# Detailed Analysis of Phase Delay of an Audio Signal

I write this question as a new reference point because it is difficult to find something exhaustive regarding this topic.

I'm talking about the calculus and interpretation of the phase delay of a recorded audio signal, i.e. NOT the phase response of a digital filter, as this topic is fully tackled around here.

I'm analyzing an audio signal of a hammer hit on a material, so my signal resembles a finite impulse response. I want to check if the phase can give me any physical information about my material, so I started analyzing the phase response, in terms of Phase Delay and Group Delay.

I calculate the phase delay of my audio signal as follows:

• Take the whole audio file, call it $x(t)$;

• calculate $X(f) = \mathfrak{F}\{x(t)\}$;

• $f$ is scaled so as to correspond to Hertz scale.

• calculate phase $\phi_x(f) = \arg\{(X(f)\}$, this gives me the phase shift expressed in radians;

• Unwrap my phase response, $\phi_x(f) \leftarrow \phi_x(f) + n 2 \pi$. This ensures that all appropriate multiples of $2 \pi$ have been added to my phase response so that $\phi_x(f)$ is continuous (as much as possible);

• calculate phase delay as: $\tau_{\phi x}(f) = - \frac{\phi_x(f)}{2 \pi f}$;

Phase delay should tell me the time delay in seconds experienced by each sinusoidal component of the input signal.

1) I know the time delay between the begin of my audio signal and the onset, and the "bias" of my phase delay (a time delay common to all frequencies) should be the same of the time delay I'm aware of. Practically, I obtain a phase delay value that is quite higher. If the time delay of the onset is about 200 samples the phase delay converted in samples approaches about 1800 samples. Why? Am I sure my scale is in seconds? It should be, because in phase delay I'm dividing radians for radians/seconds.

2) What's the meaning of negative values of my phase delay?

3) This is the plot of my phase delay:

Why higher frequencies (>8000 Hz) tend to be progressively more and more delayed? Has it a physical meaning or something concerned with the behaviour of the audio cards (non linear phase response toward high frequencies)

4) What about the frequencies components which "tend" to be not present in my audio signal (practically speaking it's impossible that in such a wideband signal a frequency amplitude can go to zero)? Is their phase calculus reliable as the most prominent frequency amplitudes?

5) If I take different windows of my signal starting after the onset, at first phase delay tends to zero, and this is logical, I'm approaching the beginning of my frequency components. When I pass with my windows the peak area of my audio signal the phase delay tends to become incomprehensible, e.g.:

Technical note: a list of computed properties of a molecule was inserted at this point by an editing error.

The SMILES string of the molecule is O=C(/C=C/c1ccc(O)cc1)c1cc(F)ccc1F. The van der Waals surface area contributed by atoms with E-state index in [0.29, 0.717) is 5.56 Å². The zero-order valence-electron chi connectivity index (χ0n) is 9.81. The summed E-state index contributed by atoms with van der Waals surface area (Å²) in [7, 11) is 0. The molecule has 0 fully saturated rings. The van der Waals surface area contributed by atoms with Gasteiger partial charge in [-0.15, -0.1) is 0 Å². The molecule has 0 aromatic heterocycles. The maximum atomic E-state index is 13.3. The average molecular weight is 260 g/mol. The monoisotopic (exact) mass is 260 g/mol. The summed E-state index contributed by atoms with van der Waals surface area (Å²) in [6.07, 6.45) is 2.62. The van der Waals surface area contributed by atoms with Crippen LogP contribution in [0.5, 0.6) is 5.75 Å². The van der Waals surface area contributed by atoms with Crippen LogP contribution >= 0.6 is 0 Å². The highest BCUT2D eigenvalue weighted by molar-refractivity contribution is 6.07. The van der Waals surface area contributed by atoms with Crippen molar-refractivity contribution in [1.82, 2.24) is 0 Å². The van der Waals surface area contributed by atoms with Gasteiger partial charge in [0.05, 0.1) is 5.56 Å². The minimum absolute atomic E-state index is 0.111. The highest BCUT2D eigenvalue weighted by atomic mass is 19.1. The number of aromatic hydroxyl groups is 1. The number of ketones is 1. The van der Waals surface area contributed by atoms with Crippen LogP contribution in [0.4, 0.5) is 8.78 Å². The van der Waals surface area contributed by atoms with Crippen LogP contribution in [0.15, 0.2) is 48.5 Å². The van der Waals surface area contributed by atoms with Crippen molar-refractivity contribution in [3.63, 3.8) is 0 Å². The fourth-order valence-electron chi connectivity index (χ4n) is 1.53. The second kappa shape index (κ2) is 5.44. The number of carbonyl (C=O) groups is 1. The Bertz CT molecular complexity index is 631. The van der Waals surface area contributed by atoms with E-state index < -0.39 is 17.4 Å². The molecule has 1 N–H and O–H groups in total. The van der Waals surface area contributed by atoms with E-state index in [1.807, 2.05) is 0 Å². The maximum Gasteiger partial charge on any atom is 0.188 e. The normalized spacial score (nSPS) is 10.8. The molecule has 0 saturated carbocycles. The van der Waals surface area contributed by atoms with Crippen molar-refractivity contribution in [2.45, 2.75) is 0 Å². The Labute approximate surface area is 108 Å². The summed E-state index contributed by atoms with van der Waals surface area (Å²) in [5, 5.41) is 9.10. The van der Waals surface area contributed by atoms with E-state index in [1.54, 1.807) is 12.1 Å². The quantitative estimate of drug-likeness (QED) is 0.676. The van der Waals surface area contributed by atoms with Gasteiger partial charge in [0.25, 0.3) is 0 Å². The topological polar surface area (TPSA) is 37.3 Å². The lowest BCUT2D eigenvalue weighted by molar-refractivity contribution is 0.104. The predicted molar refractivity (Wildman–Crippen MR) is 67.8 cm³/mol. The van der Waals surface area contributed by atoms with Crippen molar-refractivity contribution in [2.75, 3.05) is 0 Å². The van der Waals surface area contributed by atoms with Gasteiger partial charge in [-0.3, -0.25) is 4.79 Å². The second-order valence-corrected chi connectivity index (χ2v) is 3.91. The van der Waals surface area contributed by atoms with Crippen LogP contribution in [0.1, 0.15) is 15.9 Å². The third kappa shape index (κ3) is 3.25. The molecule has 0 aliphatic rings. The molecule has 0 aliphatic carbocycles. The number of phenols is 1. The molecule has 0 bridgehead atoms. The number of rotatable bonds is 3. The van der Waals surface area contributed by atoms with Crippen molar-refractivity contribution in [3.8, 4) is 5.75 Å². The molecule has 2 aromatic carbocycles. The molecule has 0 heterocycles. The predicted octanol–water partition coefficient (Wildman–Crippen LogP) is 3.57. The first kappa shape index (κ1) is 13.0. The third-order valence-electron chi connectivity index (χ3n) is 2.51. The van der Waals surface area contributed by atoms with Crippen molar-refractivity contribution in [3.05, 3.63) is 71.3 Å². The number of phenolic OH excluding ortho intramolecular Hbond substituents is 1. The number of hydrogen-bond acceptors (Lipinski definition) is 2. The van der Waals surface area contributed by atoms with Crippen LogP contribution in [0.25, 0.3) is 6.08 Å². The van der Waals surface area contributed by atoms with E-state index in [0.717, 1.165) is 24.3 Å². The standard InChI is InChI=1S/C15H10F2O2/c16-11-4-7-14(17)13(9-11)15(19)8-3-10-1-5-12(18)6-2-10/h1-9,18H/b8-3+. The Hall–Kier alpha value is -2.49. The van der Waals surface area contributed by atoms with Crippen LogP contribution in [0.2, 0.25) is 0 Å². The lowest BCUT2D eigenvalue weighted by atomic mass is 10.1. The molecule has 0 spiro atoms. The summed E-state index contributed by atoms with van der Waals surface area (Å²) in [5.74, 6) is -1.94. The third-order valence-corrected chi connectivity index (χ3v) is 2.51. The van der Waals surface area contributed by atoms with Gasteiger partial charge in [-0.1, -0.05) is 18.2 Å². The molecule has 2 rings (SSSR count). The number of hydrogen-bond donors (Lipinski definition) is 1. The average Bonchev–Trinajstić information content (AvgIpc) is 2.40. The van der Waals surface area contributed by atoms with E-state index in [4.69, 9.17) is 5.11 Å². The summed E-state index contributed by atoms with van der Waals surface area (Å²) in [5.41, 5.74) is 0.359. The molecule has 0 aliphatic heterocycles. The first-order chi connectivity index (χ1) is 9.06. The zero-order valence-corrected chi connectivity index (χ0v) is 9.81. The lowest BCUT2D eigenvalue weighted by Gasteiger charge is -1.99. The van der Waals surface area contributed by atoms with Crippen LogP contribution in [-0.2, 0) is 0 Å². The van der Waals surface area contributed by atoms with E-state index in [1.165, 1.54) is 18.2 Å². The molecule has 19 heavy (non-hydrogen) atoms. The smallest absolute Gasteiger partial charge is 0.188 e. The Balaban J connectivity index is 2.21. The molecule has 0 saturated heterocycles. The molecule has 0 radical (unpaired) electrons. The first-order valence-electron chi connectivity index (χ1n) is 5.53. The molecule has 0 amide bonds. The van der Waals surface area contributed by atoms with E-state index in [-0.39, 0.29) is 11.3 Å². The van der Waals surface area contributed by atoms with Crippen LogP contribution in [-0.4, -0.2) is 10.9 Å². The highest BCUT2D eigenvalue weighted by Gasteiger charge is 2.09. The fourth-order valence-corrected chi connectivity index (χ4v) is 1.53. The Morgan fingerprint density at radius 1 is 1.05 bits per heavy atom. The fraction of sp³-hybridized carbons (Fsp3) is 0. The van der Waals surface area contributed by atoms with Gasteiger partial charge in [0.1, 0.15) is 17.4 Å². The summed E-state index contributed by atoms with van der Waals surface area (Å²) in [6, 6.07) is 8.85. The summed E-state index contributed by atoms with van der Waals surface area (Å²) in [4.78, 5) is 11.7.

I cannot understand why.

6) Last question, I need to apply windowing when I compute the frequency amplitude response of my audio signal to avoid frequency leakage and cross talk phenomena, I'm not applying it in case of the phase response computation, am i wrong with that?

• "Phase Delay and Group Delay" is about the "the phase response of a digital filter". but i'll read the rest of your question to see if i can make sense of it. – robert bristow-johnson Jul 10 '15 at 19:53
• Ok, But shouldn't it have a meaning also related to signals? After all, a Signal is a filter in case it can be regarded as an impulse response with its frequency response. – Lorenzo Monni Jul 11 '15 at 7:07
• well, "delay" relative to what? so you have a signal. what delay parameter of the signal are you attempting to measure or describe? once you identify the delay parameter, what is being delayed relative to what else? with an LTI system or filter, it is the delay of a sinusoid (phase delay) or the envelope of a sinusoid (group delay) of the output relative to the input. – robert bristow-johnson Jul 11 '15 at 23:06
• if the signal, $x(t)$, has value equal to zero for all $t<0$, then it can be said to represent an impulse response $h(t)=x(t)$ of a causal LTI system, and from that you can compute the Fourier transform $H(f) = X(f)$ and from that you can obtain group delay and phase delay. i'm not sure, but it seems to me that it would be a delay relative to $t=0$. – robert bristow-johnson Jul 11 '15 at 23:10